Local Kong API Gateway for Go Web Server

July 26, 2018

This guide will teach you how to run the Kong API gateway locally as a proxy server for a Golang API using Docker.

The Go API

The Golang standard library has a very simple http library that makes it very easy to spin up a web server. For now, we will build the simplest implementation of a web server. Start by creating a new directory in your go/src/.

mkdir go-api && cd $_

Then create a new file main.go.

touch main.go

And copy the following snippet into it:

package main

import (
    "fmt"
    "log"
    "net/http"
)

func handler(w http.ResponseWriter, r *http.Request) {
    fmt.Fprintf(w, "This is an endpoint.")
}

func main() {
    http.HandleFunc("/test", handler)
    log.Fatal(http.ListenAndServe(":8080", nil))
}

This simple API has one endpoint and will serve on port 8080.

While we are here, we can go ahead and create a very simple Dockerfile to run our web server in a container:

touch Dockerfile

And the contents:

FROM golang:onbuild
EXPOSE 8080

We will move on to setting up the Kong server, but will come back to this when it is up and running.

The Kong Server

Our next task is setting up the Kong server. We will use Docker to run the Kong image as well as a Cassandra database image. The first step is setting up a Docker network:

docker network create kong-net

Then we can run our Cassandra container:

docker run d --name kong-database /
--network=kong-net /
-p 9042:9042 /
cassandra:3

And apply the database migrations to it:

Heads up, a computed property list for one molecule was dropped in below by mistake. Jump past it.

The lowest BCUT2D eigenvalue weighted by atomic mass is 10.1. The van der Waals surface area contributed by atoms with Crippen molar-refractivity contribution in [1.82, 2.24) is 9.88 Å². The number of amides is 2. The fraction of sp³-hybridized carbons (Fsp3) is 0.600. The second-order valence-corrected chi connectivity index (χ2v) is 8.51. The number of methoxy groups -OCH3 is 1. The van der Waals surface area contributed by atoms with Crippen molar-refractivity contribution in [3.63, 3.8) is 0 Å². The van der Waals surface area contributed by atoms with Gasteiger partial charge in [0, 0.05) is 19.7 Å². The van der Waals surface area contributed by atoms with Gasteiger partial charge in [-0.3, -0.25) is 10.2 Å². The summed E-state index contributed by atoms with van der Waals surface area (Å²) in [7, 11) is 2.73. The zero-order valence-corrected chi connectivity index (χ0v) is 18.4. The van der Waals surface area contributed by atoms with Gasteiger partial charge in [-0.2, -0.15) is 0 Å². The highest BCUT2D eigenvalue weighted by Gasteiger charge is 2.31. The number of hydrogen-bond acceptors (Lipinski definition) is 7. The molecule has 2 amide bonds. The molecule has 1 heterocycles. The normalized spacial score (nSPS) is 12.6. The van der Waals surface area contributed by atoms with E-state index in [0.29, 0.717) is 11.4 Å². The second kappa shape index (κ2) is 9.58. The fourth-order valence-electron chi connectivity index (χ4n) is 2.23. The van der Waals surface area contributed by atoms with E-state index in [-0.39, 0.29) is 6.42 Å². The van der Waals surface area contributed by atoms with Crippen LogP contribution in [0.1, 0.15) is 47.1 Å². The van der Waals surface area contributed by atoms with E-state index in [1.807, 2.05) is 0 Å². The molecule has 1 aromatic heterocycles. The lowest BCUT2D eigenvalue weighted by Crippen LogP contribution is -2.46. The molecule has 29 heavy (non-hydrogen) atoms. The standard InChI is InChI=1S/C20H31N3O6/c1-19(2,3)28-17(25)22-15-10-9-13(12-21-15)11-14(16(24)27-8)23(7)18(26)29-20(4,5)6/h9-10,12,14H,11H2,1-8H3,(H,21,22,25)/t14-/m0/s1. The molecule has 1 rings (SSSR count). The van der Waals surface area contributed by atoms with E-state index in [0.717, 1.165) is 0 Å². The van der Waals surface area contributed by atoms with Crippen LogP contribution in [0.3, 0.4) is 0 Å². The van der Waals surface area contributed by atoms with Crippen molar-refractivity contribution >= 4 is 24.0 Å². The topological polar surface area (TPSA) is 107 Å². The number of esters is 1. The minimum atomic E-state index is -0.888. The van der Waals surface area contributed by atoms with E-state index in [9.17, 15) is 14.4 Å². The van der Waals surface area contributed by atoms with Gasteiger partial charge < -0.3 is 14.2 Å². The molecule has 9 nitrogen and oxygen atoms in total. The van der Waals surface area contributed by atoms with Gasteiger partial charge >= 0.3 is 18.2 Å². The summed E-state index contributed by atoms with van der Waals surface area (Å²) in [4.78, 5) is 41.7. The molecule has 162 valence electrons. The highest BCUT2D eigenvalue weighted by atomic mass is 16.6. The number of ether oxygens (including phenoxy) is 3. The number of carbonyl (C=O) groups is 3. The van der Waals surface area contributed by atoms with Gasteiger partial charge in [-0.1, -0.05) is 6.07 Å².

docker run --rm /
--network=knog-net /
-e "KONG_DATABASE=cassandra" /
-e "KONG_PG_HOST=kong-database" /
-e "KONG_CASSANDRA_CONTACT_POINTS=kong-database" /
kong:latest kong migrations up

Lastly, we will start the Kong server:

docker run -d --name kong /
--network=kong-net /
-e "KONG_DATABASE=cassandra" /
-e "KONG_PG_HOST=kong-database" /
-e "KONG_CASSANDRA_CONTACT_POINTS=kong-database" /
-e "KONG_PROXY_ACCESS_LOG=/dev/stdout" /
-e "KONG_ADMIN_ACCESS_LOG=/dev/stdout" /
-e "KONG_PROXY_ERROR_LOG=/dev/stderr" /
-e "KONG_ADMIN_ERROR_LOG=/dev/stderr" /
-e "KONG_ADMIN_LISTEN=0.0.0.0:8001, 0.0.0.0:8444 ssl" /
-p 8080:8080 /
-p 8443:8443 /
-p 8001:8001 /
-p 8444:8444 /
kong:latest

Now, to verify that the Kong server is up and running and has connected to the Cassandra container, we can use curl to query the Kong Admin API:

curl -i http://localhost:8001/

If connection was successful, you should receive an HTTP 200 OK response.

Adding our Web Server as a Kong Service

Now we want to take our web server and use the Kong gateway as a proxy. First, let’s use the Dockerfile we created at the beginning to get the web server running in a container:

docker build -t go-server .
docker run -p 8080:8080 go-server

To check that the web server is running and that the port has been correctly mapped to localhost, go to http://localhost:8080/test and make sure that the response is “This is an endpoint.”

Now that the web server is running, we need to register it as a Kong service. We will use the Kong Admin API to do so (there are many open source GUI’s you can also use if you prefer that method). In order for Kong to find the web server, we must determine our local IP address.

ifconfig | grep inet

Now we can register the service with Kong:

curl -i -X POST --url http://localhost:8001/services/ --date 'name=go-server' --data 'url=http://{yourIP}:8080'

Lastly, we must also add a route for the service:

curl -i -X POST --url http://localhost:8001/services/go-server/routes --data 'hosts[]={yourIP}'

Now we can finally query our API endpoint through Kong!

curl -v 'http://localhost:8000/test' --header 'Host {yourIP}'

You should get an HTTP 200 OK response as well as the response string: “This is an endpoint.”

Kong is a great way to provide authentication, load balancing, and more to your microservice API’s, and as you can see it is very simple to setup. Feel free to contact me on Twitter at @HashedDan with any questions or thoughts!